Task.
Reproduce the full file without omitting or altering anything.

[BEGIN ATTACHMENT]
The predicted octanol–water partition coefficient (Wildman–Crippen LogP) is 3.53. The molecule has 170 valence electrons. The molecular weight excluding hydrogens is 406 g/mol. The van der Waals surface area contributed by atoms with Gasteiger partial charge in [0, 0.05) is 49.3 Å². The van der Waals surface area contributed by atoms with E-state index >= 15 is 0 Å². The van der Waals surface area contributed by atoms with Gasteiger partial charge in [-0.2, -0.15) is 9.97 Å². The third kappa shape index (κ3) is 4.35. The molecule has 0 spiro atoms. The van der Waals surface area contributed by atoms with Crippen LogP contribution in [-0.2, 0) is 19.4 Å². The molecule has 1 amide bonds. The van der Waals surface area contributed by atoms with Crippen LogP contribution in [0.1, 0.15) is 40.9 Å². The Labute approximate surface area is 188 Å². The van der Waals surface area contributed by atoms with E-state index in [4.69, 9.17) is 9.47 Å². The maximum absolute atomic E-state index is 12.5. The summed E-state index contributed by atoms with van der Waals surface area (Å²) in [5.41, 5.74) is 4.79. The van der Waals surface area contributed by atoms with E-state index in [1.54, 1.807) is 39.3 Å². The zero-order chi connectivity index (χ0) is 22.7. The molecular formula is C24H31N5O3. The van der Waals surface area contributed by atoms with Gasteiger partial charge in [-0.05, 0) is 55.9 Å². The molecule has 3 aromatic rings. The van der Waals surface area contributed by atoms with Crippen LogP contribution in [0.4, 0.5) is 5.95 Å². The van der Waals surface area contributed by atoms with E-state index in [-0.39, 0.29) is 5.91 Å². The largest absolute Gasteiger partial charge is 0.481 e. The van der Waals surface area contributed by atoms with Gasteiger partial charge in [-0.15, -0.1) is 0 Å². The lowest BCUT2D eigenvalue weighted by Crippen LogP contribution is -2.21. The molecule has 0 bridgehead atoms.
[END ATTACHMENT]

The predicted octanol–water partition coefficient (Wildman–Crippen LogP) is 3.53. The molecule has 170 valence electrons. The molecular weight excluding hydrogens is 406 g/mol. The van der Waals surface area contributed by atoms with Gasteiger partial charge in [0, 0.05) is 49.3 Å². The van der Waals surface area contributed by atoms with E-state index >= 15 is 0 Å². The van der Waals surface area contributed by atoms with Gasteiger partial charge in [-0.2, -0.15) is 9.97 Å². The third kappa shape index (κ3) is 4.35. The molecule has 0 spiro atoms. The van der Waals surface area contributed by atoms with Crippen LogP contribution in [-0.2, 0) is 19.4 Å². The molecule has 1 amide bonds. The van der Waals surface area contributed by atoms with Crippen LogP contribution in [0.1, 0.15) is 40.9 Å². The Labute approximate surface area is 188 Å². The van der Waals surface area contributed by atoms with E-state index in [4.69, 9.17) is 9.47 Å². The maximum absolute atomic E-state index is 12.5. The summed E-state index contributed by atoms with van der Waals surface area (Å²) in [5.41, 5.74) is 4.79. The van der Waals surface area contributed by atoms with E-state index in [1.54, 1.807) is 39.3 Å². The zero-order chi connectivity index (χ0) is 22.7. The molecular formula is C24H31N5O3. The van der Waals surface area contributed by atoms with Gasteiger partial charge in [-0.05, 0) is 55.9 Å². The molecule has 3 aromatic rings. The van der Waals surface area contributed by atoms with Crippen LogP contribution in [0.4, 0.5) is 5.95 Å². The van der Waals surface area contributed by atoms with E-state index in [-0.39, 0.29) is 5.91 Å². The largest absolute Gasteiger partial charge is 0.481 e. The van der Waals surface area contributed by atoms with Gasteiger partial charge in [-0.15, -0.1) is 0 Å². The lowest BCUT2D eigenvalue weighted by Crippen LogP contribution is -2.21. The molecule has 0 bridgehead atoms.